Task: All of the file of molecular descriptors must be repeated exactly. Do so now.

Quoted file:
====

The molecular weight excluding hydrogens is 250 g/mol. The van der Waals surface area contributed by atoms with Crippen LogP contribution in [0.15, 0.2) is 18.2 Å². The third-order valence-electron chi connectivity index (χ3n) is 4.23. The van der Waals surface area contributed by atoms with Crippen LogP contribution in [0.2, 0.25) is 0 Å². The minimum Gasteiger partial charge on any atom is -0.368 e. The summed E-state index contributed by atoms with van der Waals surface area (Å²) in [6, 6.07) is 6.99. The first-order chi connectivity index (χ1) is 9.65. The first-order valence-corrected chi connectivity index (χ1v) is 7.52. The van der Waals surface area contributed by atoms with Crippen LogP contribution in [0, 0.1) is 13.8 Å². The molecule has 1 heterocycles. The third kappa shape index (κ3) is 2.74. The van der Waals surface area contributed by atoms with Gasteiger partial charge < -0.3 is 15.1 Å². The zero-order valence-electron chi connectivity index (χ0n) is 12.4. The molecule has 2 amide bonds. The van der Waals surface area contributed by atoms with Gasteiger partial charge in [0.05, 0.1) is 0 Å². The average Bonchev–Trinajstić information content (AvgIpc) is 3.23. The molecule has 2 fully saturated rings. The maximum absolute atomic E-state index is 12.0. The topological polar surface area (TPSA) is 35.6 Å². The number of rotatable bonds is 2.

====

The molecular weight excluding hydrogens is 250 g/mol. The van der Waals surface area contributed by atoms with Crippen LogP contribution in [0.15, 0.2) is 18.2 Å². The third-order valence-electron chi connectivity index (χ3n) is 4.23. The van der Waals surface area contributed by atoms with Crippen LogP contribution in [0.2, 0.25) is 0 Å². The minimum Gasteiger partial charge on any atom is -0.368 e. The summed E-state index contributed by atoms with van der Waals surface area (Å²) in [6, 6.07) is 6.99. The first-order chi connectivity index (χ1) is 9.65. The first-order valence-corrected chi connectivity index (χ1v) is 7.52. The van der Waals surface area contributed by atoms with Crippen LogP contribution in [0, 0.1) is 13.8 Å². The molecule has 1 heterocycles. The third kappa shape index (κ3) is 2.74. The van der Waals surface area contributed by atoms with Gasteiger partial charge < -0.3 is 15.1 Å². The zero-order valence-electron chi connectivity index (χ0n) is 12.4. The molecule has 2 amide bonds. The van der Waals surface area contributed by atoms with Gasteiger partial charge in [0.05, 0.1) is 0 Å². The average Bonchev–Trinajstić information content (AvgIpc) is 3.23. The molecule has 2 fully saturated rings. The maximum absolute atomic E-state index is 12.0. The topological polar surface area (TPSA) is 35.6 Å². The number of rotatable bonds is 2.